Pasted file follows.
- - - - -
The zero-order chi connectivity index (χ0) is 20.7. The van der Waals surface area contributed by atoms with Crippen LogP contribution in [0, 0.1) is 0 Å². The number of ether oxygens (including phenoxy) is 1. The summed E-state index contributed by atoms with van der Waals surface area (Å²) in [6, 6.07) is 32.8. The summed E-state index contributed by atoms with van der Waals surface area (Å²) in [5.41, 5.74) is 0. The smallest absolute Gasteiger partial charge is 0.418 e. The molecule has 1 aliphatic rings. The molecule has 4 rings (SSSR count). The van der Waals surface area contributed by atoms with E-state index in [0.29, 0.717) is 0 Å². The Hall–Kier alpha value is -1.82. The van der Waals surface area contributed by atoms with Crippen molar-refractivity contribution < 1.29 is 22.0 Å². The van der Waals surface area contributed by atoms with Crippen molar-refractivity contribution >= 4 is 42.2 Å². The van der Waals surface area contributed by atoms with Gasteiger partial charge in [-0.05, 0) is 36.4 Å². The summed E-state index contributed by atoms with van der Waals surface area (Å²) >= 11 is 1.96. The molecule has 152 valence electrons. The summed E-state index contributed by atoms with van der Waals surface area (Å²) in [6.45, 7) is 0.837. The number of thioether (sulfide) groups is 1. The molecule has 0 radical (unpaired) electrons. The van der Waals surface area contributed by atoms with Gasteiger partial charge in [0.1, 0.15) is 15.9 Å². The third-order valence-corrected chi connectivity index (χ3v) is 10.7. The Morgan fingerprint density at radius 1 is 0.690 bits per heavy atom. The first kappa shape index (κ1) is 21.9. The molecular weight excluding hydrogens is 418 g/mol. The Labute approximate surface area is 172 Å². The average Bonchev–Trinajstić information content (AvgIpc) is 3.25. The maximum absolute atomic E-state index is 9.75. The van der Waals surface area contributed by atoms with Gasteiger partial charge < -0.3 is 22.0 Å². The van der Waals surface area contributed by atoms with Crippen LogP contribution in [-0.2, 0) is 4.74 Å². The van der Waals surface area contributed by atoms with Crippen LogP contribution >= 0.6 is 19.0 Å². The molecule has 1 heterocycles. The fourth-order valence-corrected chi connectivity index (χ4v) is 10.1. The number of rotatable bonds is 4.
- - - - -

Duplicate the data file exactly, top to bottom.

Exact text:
The zero-order chi connectivity index (χ0) is 20.7. The van der Waals surface area contributed by atoms with Crippen LogP contribution in [0, 0.1) is 0 Å². The number of ether oxygens (including phenoxy) is 1. The summed E-state index contributed by atoms with van der Waals surface area (Å²) in [6, 6.07) is 32.8. The summed E-state index contributed by atoms with van der Waals surface area (Å²) in [5.41, 5.74) is 0. The smallest absolute Gasteiger partial charge is 0.418 e. The molecule has 1 aliphatic rings. The molecule has 4 rings (SSSR count). The van der Waals surface area contributed by atoms with E-state index in [0.29, 0.717) is 0 Å². The Hall–Kier alpha value is -1.82. The van der Waals surface area contributed by atoms with Crippen molar-refractivity contribution < 1.29 is 22.0 Å². The van der Waals surface area contributed by atoms with Crippen molar-refractivity contribution >= 4 is 42.2 Å². The van der Waals surface area contributed by atoms with Gasteiger partial charge in [-0.05, 0) is 36.4 Å². The summed E-state index contributed by atoms with van der Waals surface area (Å²) >= 11 is 1.96. The molecule has 152 valence electrons. The summed E-state index contributed by atoms with van der Waals surface area (Å²) in [6.45, 7) is 0.837. The number of thioether (sulfide) groups is 1. The molecule has 0 radical (unpaired) electrons. The van der Waals surface area contributed by atoms with Gasteiger partial charge in [0.1, 0.15) is 15.9 Å². The third-order valence-corrected chi connectivity index (χ3v) is 10.7. The Morgan fingerprint density at radius 1 is 0.690 bits per heavy atom. The first kappa shape index (κ1) is 21.9. The molecular weight excluding hydrogens is 418 g/mol. The Labute approximate surface area is 172 Å². The average Bonchev–Trinajstić information content (AvgIpc) is 3.25. The maximum absolute atomic E-state index is 9.75. The van der Waals surface area contributed by atoms with Gasteiger partial charge < -0.3 is 22.0 Å². The van der Waals surface area contributed by atoms with Crippen LogP contribution in [-0.2, 0) is 4.74 Å². The van der Waals surface area contributed by atoms with Crippen LogP contribution >= 0.6 is 19.0 Å². The molecule has 1 heterocycles. The fourth-order valence-corrected chi connectivity index (χ4v) is 10.1. The number of rotatable bonds is 4.